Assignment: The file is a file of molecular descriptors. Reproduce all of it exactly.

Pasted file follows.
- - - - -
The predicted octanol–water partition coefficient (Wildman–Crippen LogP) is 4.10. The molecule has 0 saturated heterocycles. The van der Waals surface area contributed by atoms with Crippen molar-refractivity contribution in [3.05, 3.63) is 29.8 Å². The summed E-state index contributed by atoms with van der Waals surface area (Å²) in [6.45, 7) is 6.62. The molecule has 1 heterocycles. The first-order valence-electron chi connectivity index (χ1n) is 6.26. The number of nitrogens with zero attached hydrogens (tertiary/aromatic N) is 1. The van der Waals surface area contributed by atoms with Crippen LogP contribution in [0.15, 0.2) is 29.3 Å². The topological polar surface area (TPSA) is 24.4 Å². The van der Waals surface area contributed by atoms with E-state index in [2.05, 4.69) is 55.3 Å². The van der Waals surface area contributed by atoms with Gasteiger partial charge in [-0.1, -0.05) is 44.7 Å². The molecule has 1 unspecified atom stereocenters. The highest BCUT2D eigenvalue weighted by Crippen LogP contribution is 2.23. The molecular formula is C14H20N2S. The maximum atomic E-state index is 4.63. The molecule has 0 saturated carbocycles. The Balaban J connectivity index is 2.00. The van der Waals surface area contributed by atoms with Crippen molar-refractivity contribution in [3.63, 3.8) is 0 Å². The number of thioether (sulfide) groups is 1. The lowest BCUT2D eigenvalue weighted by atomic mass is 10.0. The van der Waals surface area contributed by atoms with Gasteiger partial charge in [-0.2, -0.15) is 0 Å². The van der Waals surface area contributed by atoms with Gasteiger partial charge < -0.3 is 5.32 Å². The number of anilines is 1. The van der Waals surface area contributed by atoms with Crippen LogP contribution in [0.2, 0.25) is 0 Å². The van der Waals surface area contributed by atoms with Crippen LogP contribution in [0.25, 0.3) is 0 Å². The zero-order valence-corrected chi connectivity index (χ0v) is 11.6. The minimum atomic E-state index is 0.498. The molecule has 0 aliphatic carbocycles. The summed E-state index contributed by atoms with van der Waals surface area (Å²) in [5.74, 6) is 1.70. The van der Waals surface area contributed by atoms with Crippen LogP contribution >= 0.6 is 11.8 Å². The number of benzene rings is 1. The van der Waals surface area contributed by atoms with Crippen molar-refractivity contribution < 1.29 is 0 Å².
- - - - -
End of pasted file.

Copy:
The predicted octanol–water partition coefficient (Wildman–Crippen LogP) is 4.10. The molecule has 0 saturated heterocycles. The van der Waals surface area contributed by atoms with Crippen molar-refractivity contribution in [3.05, 3.63) is 29.8 Å². The summed E-state index contributed by atoms with van der Waals surface area (Å²) in [6.45, 7) is 6.62. The molecule has 1 heterocycles. The first-order valence-electron chi connectivity index (χ1n) is 6.26. The number of nitrogens with zero attached hydrogens (tertiary/aromatic N) is 1. The van der Waals surface area contributed by atoms with Crippen LogP contribution in [0.15, 0.2) is 29.3 Å². The topological polar surface area (TPSA) is 24.4 Å². The van der Waals surface area contributed by atoms with E-state index in [2.05, 4.69) is 55.3 Å². The van der Waals surface area contributed by atoms with Gasteiger partial charge in [-0.1, -0.05) is 44.7 Å². The molecule has 1 unspecified atom stereocenters. The highest BCUT2D eigenvalue weighted by Crippen LogP contribution is 2.23. The molecular formula is C14H20N2S. The maximum atomic E-state index is 4.63. The molecule has 0 saturated carbocycles. The Balaban J connectivity index is 2.00. The van der Waals surface area contributed by atoms with Crippen molar-refractivity contribution in [3.63, 3.8) is 0 Å². The number of thioether (sulfide) groups is 1. The lowest BCUT2D eigenvalue weighted by atomic mass is 10.0. The van der Waals surface area contributed by atoms with Gasteiger partial charge in [-0.2, -0.15) is 0 Å². The van der Waals surface area contributed by atoms with Gasteiger partial charge < -0.3 is 5.32 Å². The number of anilines is 1. The van der Waals surface area contributed by atoms with Crippen LogP contribution in [0.2, 0.25) is 0 Å². The van der Waals surface area contributed by atoms with Crippen LogP contribution in [0.25, 0.3) is 0 Å². The zero-order valence-corrected chi connectivity index (χ0v) is 11.6. The minimum atomic E-state index is 0.498. The molecule has 0 aliphatic carbocycles. The summed E-state index contributed by atoms with van der Waals surface area (Å²) in [5.74, 6) is 1.70. The van der Waals surface area contributed by atoms with Crippen LogP contribution >= 0.6 is 11.8 Å². The number of benzene rings is 1. The van der Waals surface area contributed by atoms with Crippen molar-refractivity contribution < 1.29 is 0 Å².